Africa’s lions are dwindling toward extinction at an alarming rate, Duke University researchers say. Using new high-resolution satellite data from Google Earth, they’ve discovered that the savanna habitat that lions need to survive has shrunk by 75 percent over the past 50 years and is far more fragmented than conservationists previously realized. Over the same period, the lion population is thought to have declined by two thirds, from 100,000 animals to fewer than 35,000.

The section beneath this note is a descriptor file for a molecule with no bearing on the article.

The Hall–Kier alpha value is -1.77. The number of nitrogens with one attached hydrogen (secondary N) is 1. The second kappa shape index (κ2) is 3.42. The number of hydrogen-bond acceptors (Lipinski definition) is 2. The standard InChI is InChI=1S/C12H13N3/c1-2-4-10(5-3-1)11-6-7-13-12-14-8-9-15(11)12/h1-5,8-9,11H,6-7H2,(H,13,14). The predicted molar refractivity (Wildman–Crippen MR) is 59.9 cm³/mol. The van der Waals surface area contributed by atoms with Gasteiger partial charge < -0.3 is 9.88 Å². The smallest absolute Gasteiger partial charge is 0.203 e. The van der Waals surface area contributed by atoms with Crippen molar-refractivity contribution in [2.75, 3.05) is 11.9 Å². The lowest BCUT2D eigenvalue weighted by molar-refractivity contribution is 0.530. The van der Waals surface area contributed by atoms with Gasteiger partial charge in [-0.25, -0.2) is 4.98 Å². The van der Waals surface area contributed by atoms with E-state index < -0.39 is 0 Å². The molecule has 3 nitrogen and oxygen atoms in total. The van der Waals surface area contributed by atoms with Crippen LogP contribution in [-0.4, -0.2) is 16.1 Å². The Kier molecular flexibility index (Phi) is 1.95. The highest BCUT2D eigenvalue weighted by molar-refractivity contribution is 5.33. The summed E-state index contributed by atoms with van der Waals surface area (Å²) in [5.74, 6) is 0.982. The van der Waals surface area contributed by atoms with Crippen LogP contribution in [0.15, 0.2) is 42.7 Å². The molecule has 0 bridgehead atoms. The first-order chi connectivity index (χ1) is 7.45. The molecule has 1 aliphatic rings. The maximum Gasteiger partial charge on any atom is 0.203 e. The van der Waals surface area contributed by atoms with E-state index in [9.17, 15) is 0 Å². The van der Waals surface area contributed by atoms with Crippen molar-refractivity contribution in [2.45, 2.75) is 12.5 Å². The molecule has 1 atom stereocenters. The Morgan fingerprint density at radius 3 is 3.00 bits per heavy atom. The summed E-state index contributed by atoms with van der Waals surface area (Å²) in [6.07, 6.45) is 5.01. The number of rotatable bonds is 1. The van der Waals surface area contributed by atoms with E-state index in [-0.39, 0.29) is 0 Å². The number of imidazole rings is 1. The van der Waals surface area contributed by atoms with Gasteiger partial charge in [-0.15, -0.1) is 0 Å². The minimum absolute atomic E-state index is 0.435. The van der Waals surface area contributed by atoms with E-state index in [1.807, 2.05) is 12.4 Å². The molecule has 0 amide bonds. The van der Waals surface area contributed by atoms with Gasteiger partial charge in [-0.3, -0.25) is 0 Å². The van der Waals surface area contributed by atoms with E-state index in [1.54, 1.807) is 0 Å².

“Those in West Africa are in particularly bad shape,” study author Stuart Pimm tells NBCNews.com; fewer than 500 lions remain there, where the human population has doubled in the last three decades. Only about 24,000 African lions live in areas where they have space to roam and are safe from hunters—including farmers who often kill them to protect their livestock.
Elsewhere, the species is at risk of disappearing. The “stunning and grim” discovery that Africa’s savannas— and lions—are nearly gone, says Thomas Lovejoy, a conservationist at George Mason University, “emphasizes the urgency for conservation of these great habitats.”